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Fellowship of Christian Opportunism

Getting around the law is an American sport. Especially when it comes to the requirement that religion and public education be kept separate.

The Fellowship of Christian Athletes was created in 1947 by a young football coach called Don McClanen in Norman, Okla. (a city known these days for being the home of the nation’s Storm Prediction Center). The group pushed calisthenics and Christianity, with heavy and unapologetic emphasis on Christianity. It counted among its members Bill Bradley of the New York Knicks (he was also a U.S. senator and Democratic presidential contender), Tom Landry of the Dallas Cowboys and Brooks Robinson of the Baltimore Orioles.

The 1960s posed a bit of a challenge for the group when the U.S. Supreme Court finally and explicitly banned prayer in school. But the ban emboldened the FCA to find new ways to insinuate itself on campus. It has. Under pretenses of merely encouraging “belief,” the group holds such events as “Fields of Faith” on high school and college campuses around the country. It held one at Naples High School on Oct. 13.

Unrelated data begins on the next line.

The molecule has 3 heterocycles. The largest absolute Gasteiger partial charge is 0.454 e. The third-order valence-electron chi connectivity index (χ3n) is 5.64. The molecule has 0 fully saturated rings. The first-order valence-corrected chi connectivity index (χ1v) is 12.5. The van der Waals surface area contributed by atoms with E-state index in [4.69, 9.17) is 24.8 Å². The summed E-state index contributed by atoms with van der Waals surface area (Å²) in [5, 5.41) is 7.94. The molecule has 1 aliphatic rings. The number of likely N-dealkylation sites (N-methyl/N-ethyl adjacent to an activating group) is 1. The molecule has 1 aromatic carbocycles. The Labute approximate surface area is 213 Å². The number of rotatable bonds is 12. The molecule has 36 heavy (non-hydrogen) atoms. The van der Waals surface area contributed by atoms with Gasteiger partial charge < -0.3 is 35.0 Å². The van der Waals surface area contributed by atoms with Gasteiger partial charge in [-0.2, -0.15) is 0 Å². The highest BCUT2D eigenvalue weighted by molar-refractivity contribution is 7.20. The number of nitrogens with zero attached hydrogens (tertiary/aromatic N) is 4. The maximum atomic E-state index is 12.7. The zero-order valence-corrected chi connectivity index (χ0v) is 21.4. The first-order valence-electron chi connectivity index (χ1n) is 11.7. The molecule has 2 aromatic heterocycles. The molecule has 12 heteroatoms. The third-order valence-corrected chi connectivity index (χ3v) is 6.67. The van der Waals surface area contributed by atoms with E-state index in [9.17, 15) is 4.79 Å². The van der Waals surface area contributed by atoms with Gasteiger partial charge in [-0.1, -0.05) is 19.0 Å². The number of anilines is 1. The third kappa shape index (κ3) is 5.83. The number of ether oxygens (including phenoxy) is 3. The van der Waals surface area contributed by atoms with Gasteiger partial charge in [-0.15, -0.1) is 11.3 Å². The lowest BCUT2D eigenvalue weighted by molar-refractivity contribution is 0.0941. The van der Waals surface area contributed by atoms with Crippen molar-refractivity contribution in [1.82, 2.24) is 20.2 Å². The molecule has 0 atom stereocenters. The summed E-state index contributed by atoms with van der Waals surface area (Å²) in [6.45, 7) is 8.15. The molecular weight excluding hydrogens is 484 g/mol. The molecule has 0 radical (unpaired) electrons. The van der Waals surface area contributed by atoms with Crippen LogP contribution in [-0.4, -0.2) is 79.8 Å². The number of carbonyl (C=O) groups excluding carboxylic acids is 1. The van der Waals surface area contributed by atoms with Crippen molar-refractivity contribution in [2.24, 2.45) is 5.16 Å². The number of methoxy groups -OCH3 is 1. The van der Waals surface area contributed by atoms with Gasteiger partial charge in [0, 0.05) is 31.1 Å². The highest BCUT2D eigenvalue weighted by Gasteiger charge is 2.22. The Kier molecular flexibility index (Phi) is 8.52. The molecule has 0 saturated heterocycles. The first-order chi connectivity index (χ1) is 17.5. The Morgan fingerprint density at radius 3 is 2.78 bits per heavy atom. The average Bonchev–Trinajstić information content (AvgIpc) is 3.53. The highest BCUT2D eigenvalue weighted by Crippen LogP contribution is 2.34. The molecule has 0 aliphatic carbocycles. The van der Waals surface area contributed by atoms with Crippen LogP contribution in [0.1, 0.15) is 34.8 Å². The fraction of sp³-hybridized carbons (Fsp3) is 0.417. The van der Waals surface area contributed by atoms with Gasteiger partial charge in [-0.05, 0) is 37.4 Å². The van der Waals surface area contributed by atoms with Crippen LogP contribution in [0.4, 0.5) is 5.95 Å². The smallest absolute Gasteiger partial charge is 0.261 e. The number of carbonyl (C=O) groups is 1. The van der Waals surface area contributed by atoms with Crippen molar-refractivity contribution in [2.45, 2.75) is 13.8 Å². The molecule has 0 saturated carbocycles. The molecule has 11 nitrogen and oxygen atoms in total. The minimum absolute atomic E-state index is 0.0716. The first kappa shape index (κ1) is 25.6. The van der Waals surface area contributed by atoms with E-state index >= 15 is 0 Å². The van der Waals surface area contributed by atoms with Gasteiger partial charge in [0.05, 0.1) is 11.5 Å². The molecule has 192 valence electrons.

“It is a time to encourage each other and to encourage faith on campus,” Gretchen Shelton, executive director of the Fellowship for Christian Athletes of Southwest Florida, told the Naples Daily News. “Tonight is not about what church you go to or about what school you go to. ... Statistics say we are losing the next generation. We are here tonight to take them back.” At least Shelton isn’t being coy about the fellowship’s aims. It’s not about “faith,” but about Christianity. You’re not likely to see very many Muslims spreading their prayer rugs and facing Mecca at these events, or Jews reciting from the Torah, or, for that matter, any atheists plying their faith in a lack of it. The congregants in Naples were virtually all Christian and thumping for Jesus. According to a 16 year old there, “God’s doing great things in Naples. He’s doing great things in the public schools.” Evidence of course is not a strong point at these events.

Since the fellowship’s productions are not held during school hours, they don’t amount, strictly speaking, to lawbreaking. But the group could not exist without its operational structure within schools and colleges during school, where it advertises and recruits—not for “faith,” but for Christianity. Nothing mysterious about those ways.

 
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